Even Dems Lose Faith In Obama's Economics

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In a portentous development for President Obama's favorability, the bottom has fallen out of the base of support that has kept his overall ratings buoyant throughout his term.

Most stunning, according to the latest IBD/TIPP Poll, is a sudden, steep decline in Democrats' opinion of the way the president is handling the economy. Only 37% gave him an A or B this month compared with 51% in July.

The new reading is especially significant because 50% is the dividing line between positive and negative.

Before July's 51%, until then the lowest of the president's term, though still positive, the average among Democrats giving him good grades was 59%. So this month's rating represents a 37% drop.

Obama has also hit new lows among those rating him A or B on "managing the federal budget" (39% vs. 50% in July) and "creating jobs and economic growth" (35% vs. 45%).

These percentages are consistent with the large August drops in broader IBD/TIPP indexes that gauge economic optimism and the direction of the country.

The Economic Optimism Index fell 13.5% to an all-time low of 35.8 in August, with Democrats knifing through 50.0 for the first time. The overall Direction of the Country Index plummeted 28.3% to 22.8 with Democrats diving 38% to 31.1.

Once again, however, opinions of Obama's overall performance remained little changed. Fully 65% of Democrats give him good grades for "overall performance"vs. 66% in July. For the last year and a half, the percentage has ranged from 62% to 80%.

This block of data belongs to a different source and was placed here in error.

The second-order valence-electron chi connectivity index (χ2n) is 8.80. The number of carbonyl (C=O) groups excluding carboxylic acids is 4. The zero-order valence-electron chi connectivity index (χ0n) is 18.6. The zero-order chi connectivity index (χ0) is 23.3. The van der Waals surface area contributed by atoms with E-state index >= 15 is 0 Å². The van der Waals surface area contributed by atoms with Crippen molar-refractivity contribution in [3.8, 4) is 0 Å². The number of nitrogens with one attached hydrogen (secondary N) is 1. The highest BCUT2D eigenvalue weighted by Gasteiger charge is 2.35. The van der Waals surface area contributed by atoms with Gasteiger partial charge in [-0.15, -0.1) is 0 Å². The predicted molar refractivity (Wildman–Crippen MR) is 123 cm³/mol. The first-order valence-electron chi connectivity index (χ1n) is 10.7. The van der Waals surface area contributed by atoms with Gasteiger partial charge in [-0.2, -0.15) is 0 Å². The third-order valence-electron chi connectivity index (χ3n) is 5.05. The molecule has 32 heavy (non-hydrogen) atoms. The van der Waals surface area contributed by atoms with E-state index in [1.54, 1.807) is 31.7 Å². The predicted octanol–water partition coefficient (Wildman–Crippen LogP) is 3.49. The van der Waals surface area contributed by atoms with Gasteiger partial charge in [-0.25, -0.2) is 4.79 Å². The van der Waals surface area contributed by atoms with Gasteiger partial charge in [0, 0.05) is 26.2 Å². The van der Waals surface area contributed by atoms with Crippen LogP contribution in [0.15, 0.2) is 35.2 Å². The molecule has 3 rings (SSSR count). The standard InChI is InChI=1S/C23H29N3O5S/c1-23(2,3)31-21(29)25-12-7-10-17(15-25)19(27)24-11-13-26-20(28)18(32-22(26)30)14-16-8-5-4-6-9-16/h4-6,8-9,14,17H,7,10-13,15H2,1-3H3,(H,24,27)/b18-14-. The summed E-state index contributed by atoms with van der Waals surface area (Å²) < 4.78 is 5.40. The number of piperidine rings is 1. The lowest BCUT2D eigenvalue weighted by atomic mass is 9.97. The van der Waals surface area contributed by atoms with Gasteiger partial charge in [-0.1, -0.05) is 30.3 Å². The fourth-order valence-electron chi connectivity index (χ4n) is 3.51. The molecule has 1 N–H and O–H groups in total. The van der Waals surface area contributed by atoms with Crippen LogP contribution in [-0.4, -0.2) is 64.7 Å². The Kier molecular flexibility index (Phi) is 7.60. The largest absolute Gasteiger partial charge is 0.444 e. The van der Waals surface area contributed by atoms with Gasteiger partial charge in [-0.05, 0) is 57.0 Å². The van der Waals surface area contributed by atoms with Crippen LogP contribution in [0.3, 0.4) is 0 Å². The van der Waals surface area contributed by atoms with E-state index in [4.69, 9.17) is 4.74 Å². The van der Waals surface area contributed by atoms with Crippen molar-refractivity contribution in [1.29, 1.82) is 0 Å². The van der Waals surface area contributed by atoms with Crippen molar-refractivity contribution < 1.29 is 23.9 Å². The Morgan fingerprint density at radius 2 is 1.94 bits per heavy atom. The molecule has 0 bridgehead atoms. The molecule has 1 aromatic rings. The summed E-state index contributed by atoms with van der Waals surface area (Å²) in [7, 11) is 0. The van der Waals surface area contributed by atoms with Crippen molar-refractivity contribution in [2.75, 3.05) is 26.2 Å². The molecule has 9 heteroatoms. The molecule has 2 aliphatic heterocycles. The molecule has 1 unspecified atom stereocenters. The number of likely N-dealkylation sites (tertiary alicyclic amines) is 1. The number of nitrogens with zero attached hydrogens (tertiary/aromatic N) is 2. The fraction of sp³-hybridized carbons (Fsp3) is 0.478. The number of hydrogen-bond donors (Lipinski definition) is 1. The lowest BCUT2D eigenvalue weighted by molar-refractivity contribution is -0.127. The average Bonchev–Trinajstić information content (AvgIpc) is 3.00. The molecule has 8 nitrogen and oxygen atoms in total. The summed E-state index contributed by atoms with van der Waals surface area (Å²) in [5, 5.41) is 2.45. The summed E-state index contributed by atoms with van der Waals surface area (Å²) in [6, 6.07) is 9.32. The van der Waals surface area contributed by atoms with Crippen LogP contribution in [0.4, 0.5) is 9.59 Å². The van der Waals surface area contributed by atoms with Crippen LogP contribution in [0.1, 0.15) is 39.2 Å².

And among Republicans and Independents, those giving him an A or B actually ticked up, but still within the margin of error, to 8% for the former and 27% for the latter.

This has been the pattern throughout Obama's presidency: No matter how poor his grades are in specific areas, such as the economy or foreign policy, he gets good grades for "overall" performance.

But it's always been the better grades handed out by Democrats that have kept him there. The question now is whether the latest drops among Democrats in areas such as the economy will begin to drag down his overall numbers.

"It's like a game of chess," said Raghavan Mayur, president of TechnoMetrica Market Intelligence, IBD's polling partner. "You take pawn after pawn after pawn, and you eventually get the king. The latest declines could be "the first step prior to a bigger slide," he believes.

The IBD/TIPP Poll of 921 adults was taken July 31-Aug. 4.





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